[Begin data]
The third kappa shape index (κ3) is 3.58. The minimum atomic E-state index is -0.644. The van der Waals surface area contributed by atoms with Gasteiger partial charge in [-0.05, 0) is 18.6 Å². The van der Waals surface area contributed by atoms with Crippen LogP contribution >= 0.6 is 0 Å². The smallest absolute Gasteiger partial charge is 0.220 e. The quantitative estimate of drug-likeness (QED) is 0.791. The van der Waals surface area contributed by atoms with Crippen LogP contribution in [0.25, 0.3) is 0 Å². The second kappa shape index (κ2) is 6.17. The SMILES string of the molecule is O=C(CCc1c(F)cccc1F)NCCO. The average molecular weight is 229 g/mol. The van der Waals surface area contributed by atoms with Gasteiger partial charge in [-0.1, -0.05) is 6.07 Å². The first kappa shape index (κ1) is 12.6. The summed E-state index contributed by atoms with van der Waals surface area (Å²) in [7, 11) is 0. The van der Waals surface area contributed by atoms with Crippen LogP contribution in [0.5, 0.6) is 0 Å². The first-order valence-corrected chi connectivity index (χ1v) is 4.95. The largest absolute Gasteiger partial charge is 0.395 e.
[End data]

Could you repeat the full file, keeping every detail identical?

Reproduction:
The third kappa shape index (κ3) is 3.58. The minimum atomic E-state index is -0.644. The van der Waals surface area contributed by atoms with Gasteiger partial charge in [-0.05, 0) is 18.6 Å². The van der Waals surface area contributed by atoms with Crippen LogP contribution >= 0.6 is 0 Å². The smallest absolute Gasteiger partial charge is 0.220 e. The quantitative estimate of drug-likeness (QED) is 0.791. The van der Waals surface area contributed by atoms with Crippen LogP contribution in [0.25, 0.3) is 0 Å². The second kappa shape index (κ2) is 6.17. The SMILES string of the molecule is O=C(CCc1c(F)cccc1F)NCCO. The average molecular weight is 229 g/mol. The van der Waals surface area contributed by atoms with Gasteiger partial charge in [-0.1, -0.05) is 6.07 Å². The first kappa shape index (κ1) is 12.6. The summed E-state index contributed by atoms with van der Waals surface area (Å²) in [7, 11) is 0. The van der Waals surface area contributed by atoms with Crippen LogP contribution in [0.5, 0.6) is 0 Å². The first-order valence-corrected chi connectivity index (χ1v) is 4.95. The largest absolute Gasteiger partial charge is 0.395 e.